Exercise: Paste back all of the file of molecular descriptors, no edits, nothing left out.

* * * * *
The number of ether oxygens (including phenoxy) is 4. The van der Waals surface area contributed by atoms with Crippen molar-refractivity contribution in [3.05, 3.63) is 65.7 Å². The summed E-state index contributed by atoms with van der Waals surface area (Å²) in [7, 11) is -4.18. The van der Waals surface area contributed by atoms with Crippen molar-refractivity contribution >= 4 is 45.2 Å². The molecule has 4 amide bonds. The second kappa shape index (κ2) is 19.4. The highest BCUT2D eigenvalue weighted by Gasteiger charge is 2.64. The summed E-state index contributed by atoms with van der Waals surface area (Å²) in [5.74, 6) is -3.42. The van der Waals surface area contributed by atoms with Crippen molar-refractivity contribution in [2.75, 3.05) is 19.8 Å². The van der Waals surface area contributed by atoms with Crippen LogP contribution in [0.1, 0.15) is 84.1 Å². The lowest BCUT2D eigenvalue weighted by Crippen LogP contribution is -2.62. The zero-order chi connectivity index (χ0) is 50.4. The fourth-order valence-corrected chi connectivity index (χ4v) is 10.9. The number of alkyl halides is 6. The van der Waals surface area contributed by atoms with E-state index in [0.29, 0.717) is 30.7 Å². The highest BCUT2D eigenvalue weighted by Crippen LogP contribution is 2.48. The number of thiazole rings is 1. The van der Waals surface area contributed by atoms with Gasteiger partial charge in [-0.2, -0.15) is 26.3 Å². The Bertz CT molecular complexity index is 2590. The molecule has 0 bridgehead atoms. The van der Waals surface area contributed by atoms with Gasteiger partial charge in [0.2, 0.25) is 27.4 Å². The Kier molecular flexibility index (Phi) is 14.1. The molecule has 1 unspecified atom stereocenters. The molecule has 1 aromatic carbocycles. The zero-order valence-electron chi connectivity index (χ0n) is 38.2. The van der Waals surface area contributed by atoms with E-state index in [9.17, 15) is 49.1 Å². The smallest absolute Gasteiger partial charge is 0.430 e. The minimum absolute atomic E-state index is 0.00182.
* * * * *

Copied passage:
The number of ether oxygens (including phenoxy) is 4. The van der Waals surface area contributed by atoms with Crippen molar-refractivity contribution in [3.05, 3.63) is 65.7 Å². The summed E-state index contributed by atoms with van der Waals surface area (Å²) in [7, 11) is -4.18. The van der Waals surface area contributed by atoms with Crippen molar-refractivity contribution >= 4 is 45.2 Å². The molecule has 4 amide bonds. The second kappa shape index (κ2) is 19.4. The highest BCUT2D eigenvalue weighted by Gasteiger charge is 2.64. The summed E-state index contributed by atoms with van der Waals surface area (Å²) in [5.74, 6) is -3.42. The van der Waals surface area contributed by atoms with Crippen molar-refractivity contribution in [2.75, 3.05) is 19.8 Å². The van der Waals surface area contributed by atoms with Crippen LogP contribution in [0.1, 0.15) is 84.1 Å². The lowest BCUT2D eigenvalue weighted by Crippen LogP contribution is -2.62. The zero-order chi connectivity index (χ0) is 50.4. The fourth-order valence-corrected chi connectivity index (χ4v) is 10.9. The number of alkyl halides is 6. The van der Waals surface area contributed by atoms with E-state index in [0.29, 0.717) is 30.7 Å². The highest BCUT2D eigenvalue weighted by Crippen LogP contribution is 2.48. The number of thiazole rings is 1. The van der Waals surface area contributed by atoms with Gasteiger partial charge in [-0.2, -0.15) is 26.3 Å². The Bertz CT molecular complexity index is 2590. The molecule has 0 bridgehead atoms. The van der Waals surface area contributed by atoms with Gasteiger partial charge in [0.2, 0.25) is 27.4 Å². The Kier molecular flexibility index (Phi) is 14.1. The molecule has 1 unspecified atom stereocenters. The molecule has 1 aromatic carbocycles. The zero-order valence-electron chi connectivity index (χ0n) is 38.2. The van der Waals surface area contributed by atoms with E-state index in [9.17, 15) is 49.1 Å². The smallest absolute Gasteiger partial charge is 0.430 e. The minimum absolute atomic E-state index is 0.00182.